Few places in the country can rival Birmingham’s Jewellery Quarter for such a rich heritage and a future as bright as the precious metals being polished at its many workshops and factories
Birmingham’s Jewellery Quarter is a pleasant 20-minute stroll from Staying Cool at Rotunda and walking to the historic Quarter makes for a lovely afternoon or evening. Just follow our walking route and you’ll enjoy eye-catching architecture, pretty arcades and chilled refreshments to keep you going!
From Staying Cool, turn left on to New Street and follow Birmingham’s central thoroughfare, crossing Corporation Street, until you reach the wonderful Piccadilly Arcade on your left. Pop in to the arcade for a coffee from Faculty and look up above you for wonderful art by Paul Maxfield.
After you’ve collected your take-out coffee head back out to New Street and over to Bennetts Hill. Bennetts Hill is home to a wide selection of bars and restaurants for another refreshment (all this walking is thirsty work!)
At the top of Bennetts Hill you’ll pass another Brummie skyscraper (waves!) – the new 103 Colmore Row tower – as you cross Colmore Row to walk along Newhall Street.
Newhall Street takes you to the heart of the Jewellery Quarter and is dotted with Brum history, from Matthew Boulton’s original Assay Office, now a thriving co-working space, to the former Elkington and Company building, where you’ll find the new cocktail bar Atelier by Robert Wood, in Newhall Square.
When you reach the beautiful Queens Arms, turn right on to Charlotte Street and after passing the RBSA Gallery you’ll see one of the prettiest spaces in Birmingham – St Paul’s Square – where you can stop and relax among the trees or enjoy its numerous coffee shops, restaurants and more, including Staying Cool favourite, 40 St Pauls.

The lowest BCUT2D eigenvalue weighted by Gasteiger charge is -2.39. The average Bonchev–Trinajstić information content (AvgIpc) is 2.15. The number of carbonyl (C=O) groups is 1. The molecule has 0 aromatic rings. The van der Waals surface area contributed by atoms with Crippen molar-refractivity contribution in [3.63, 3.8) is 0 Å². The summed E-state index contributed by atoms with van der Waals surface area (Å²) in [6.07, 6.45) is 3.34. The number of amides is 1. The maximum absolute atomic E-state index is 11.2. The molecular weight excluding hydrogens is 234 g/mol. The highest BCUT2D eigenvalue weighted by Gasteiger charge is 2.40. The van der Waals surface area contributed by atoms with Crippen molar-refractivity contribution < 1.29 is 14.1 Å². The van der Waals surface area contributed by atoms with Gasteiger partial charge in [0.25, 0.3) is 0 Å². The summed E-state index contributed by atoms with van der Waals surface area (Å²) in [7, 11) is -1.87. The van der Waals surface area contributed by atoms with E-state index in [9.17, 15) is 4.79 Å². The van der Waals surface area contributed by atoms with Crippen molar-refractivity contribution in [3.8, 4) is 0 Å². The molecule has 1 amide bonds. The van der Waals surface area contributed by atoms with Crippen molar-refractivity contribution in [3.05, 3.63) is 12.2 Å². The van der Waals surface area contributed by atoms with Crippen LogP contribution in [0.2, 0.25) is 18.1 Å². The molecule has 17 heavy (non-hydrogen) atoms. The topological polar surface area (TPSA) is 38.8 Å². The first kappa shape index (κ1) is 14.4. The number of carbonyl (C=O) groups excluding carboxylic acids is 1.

If you’re looking for Jewellery Quarter workshops, gift stores, the Jewellery Quarter station, Chamberlain Memorial Clock, Pen Museum or any number of fab indie bars and restaurants, just follow Caroline Street at the top of St Paul’s Square to Warstone Lane and Vyse Street. It’s here you can find a unique piece of jewellery or soak up Birmingham’s skilled manufacturing history.
Jewellery Quarter History
This world-famous urban village has been described as a national treasure by English Heritage. Indeed, Birmingham’s Jewellery Quarter was known as the workshop of the world and toy shop of Europe when in the late 18th to early 19th centuries skilled craftsmen began moving their small workshops around beautiful St Paul’s Square.
Independent family businesses worked alongside each other to craft every stage of the jewellery manufacturing process. As a result, the Jewellery Quarter became Europe’s largest concentration of businesses involved in the trade. It still produces 40% of all the jewellery made in the UK today.
This is the place to go for the best choice of engagement and wedding rings in the country. (We have produced a guide to the perfect romantic weekend away if you’re interested…)
Assay Office, Pens… and Literacy
The Jewellery Quarter is also home to the world’s largest Assay Office, which hallmarks around 12 million items of jewellery a year. The Assay Office was founded by an Act of Parliament in 1773 when the silversmiths of Birmingham, led by pioneering industrialist Matthew Boulton, lobbied Parliament for its establishment.